Lev Aronson in Berlin in the ’30s, left, and in Dallas. Photo outfront from Shutterstock
Some of this country’s finest cellists are coming here next week for six days of concerts and master classes. It’s all being done in the name of a musician most North Texans may never have heard of. Or simply forgot. KERA’s Jerome Weeks looks into the origins of the Lev Aronson Legacy.
- KERA Radio story:
- Online story:
Sam Holland is the director of SMU’s music division, and he recalls when he first heard of Lev Aronson. “I arrived in Dallas in 1992,” he says, “and I saw the name ‘Lev Aronson’ on a plate outside a door in the basement of this building” – he’s sitting in his office in the Owen Arts Center — “and had no idea who it was until I asked. And his story is one of extraordinary courage and humanity and artistry.”
Longtime Dallasites, followers of the Dallas Symphony, may remember Aronson. He was the orchestra’s principal cellist for nearly two decades. He retired in 1967 because of a heart condition. But dozens of leading cellists across America know Aronson for what he became next: a master teacher, first at Baylor, then at SMU.
Michael Coren plays cello for the DSO. A former student of Aronson, he argues his teacher wasn’t simply a great teacher: “He’s part of why America is the equal of the world.” Aronson was part of that generational and continental shift caused by World War II — the forced exodus of artists, intellectuals and scientists to America. In the case of Aronson and musicians like him, Coren says, it’s led to two generations of American musicians and music teachers being trained in “what was once a uniquely European tradition.”
Like many of those Europeans, Aronson came here a Jewish refugee — with next to nothing. Born in Germany, he grew up in Riga, the capitol of Latvia and began playing professionally when he was 13. He was establishing his career in Berlin — a student of the great Russian cellist Gregor Piatigorsky and already a recording artist — when he and his family were forced into Nazi labor camps. Aronson lost his prized Amati cello to the Germans — the Amatis were the Italian family who taught Stradivarius his trade. He spent the rest of his life trying to get it back or to receive reparations for its loss from the German government. (Frances Brent;s 2009 biography of Aronson is called The Lost Cellos of Lev Aronson.)
In the end, twenty-five members of the Aronson family died in the Holocaust.
Coren recalls watching CNN in the early ‘80s with Aronson. The report was on Solidarity, the trade union movement that helped free Poland from Soviet control. The TV footage showed the ship docks in Gdansk. Aronson sat up, pointed at the TV and shouted, “There, there, there! That’s it!’ And I said, ‘That’s what?’ He says, “I helped build that dock. That’s where we were as a labor crew – from the camp that I was in.’”
But the defeat of the Nazis didn’t provide much relief. Aronson was promptly thrown into a Soviet prison camp — as a suspected German spy. With help from Piatigorsky, Aronson escaped into the American sector of Berlin — and from there to America. DSO conductor Antal Dorati, who was auditioning musicians in Europe, hired him. So he came to Dallas in 1948. A man who knew five languages and had already released records in Berlin found himself starting his life all over again in a town where — as Coren points out — at the time, you couldn’t get a copy of The New York Times.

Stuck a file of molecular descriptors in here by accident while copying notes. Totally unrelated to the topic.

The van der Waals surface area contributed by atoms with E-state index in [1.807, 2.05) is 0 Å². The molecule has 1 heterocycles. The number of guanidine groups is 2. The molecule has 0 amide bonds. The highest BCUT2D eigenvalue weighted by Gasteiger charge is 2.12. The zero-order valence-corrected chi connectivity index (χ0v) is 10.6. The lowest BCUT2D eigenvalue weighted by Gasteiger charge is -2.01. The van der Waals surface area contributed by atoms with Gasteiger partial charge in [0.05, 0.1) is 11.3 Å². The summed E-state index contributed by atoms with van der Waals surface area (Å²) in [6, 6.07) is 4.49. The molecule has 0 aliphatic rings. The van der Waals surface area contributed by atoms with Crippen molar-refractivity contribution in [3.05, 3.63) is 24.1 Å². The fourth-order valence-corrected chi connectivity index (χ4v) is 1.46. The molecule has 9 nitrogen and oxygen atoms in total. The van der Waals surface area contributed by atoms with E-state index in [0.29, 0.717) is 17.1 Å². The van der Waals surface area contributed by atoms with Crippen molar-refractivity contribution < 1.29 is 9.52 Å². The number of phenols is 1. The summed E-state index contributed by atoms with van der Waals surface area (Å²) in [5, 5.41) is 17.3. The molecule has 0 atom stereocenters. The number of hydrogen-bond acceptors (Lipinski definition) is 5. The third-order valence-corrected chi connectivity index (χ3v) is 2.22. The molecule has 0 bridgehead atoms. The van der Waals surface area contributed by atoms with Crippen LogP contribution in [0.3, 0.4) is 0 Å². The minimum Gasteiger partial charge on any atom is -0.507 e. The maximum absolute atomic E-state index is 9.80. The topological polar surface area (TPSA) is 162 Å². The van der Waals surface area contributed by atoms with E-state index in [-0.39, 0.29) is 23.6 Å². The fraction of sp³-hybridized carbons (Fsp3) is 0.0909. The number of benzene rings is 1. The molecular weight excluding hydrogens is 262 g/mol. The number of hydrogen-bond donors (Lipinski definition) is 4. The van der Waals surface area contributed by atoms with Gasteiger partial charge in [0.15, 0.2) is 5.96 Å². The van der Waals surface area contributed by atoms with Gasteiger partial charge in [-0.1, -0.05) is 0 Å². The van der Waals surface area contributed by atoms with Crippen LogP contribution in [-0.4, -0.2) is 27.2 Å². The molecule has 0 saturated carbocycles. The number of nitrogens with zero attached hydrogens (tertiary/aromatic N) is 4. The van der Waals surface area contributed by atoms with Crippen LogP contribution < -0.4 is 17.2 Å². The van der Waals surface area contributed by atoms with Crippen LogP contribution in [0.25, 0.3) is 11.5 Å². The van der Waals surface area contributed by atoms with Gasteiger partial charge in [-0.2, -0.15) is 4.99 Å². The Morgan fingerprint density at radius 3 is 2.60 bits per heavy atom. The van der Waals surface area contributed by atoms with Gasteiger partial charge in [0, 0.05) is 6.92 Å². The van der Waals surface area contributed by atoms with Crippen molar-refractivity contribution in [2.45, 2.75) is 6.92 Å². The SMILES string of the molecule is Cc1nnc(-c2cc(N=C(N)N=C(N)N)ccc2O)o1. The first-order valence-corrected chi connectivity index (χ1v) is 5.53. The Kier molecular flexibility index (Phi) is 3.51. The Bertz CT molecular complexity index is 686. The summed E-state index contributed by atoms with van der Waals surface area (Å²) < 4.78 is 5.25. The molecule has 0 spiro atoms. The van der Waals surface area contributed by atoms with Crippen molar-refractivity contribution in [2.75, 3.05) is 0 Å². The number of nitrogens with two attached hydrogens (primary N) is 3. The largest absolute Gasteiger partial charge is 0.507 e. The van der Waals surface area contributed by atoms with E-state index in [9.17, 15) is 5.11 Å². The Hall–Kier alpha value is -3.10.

Yet, by 1974, Aronson had co-written The Complete Cellist, still considered by many to be an essential guide to the instrument.
In the ‘80s, Brian Thornton was a twelve-year-old kid from Plano when he began lessons with Aronson. “I think the thing that impressed me the most was that he showed how much music could mean to somebody,” he recalls. “With his experience in the Holocaust, where he lost basically everything that was important to him, even his belief in humanity, music was the one thing that stuck through for him. And he used to say that music was his religion. And for me, being a young teenager in Dallas at the time, it was really a revelation that someone could have that belief, that music could mean that much to him.”
Thornton now plays cello for the Cleveland Orchestra. He says Aronson taught him passion for the instrument and how to make it speak. Coren corroborates this approach, recalling how Aronson would make up lyrics for the music he was playing, singing “I love you, I love you” or whatever he felt the music was expressing. Essentially, Coren says, what Aronson conveyed was that music was a language, and that playing music should feel and sound as easy as telling a story.
Last year, Thornton started the first Lev Aronson Legacy, a week-long festival of recitals and classes. The second one begins Monday. It’ll feature performances by such renowned students of Aronson as Ralph Kirshbaum, who has soloed for conductors Zubin Mehta and Sir Colin Davis — and started his own cello festival, the Piatagorsky International in Los Angeles. Other performers include Emanuel Borok,, the former concertmaster of the DSO, and Mike Block, a member of Yo-Yo Ma’s Silk Road Ensemble — he’ll be playing with the Dallas’ own world-music folk group, the Obscure Dignitaries.
At first, Thornton says, he actually didn’t intend to launch such a festival. He visited the SMU campus several years ago looking to establish a scholarship in Aronson’s name — and he had an experience that echoed Holland’s, years earlier.
“As I was walking around and talking to people about Mr. Aronson,” he recalls, “many people didn’t remember him. And I felt like, in my experience with him, he’s experienced so much loss himself.
“I couldn’t let him be lost again.”
- Lev Aronson’s performance of Hasidic Dance:
- Lev Aronson’s performance of Kinereth (the Hebrew word for the Sea of Galilee):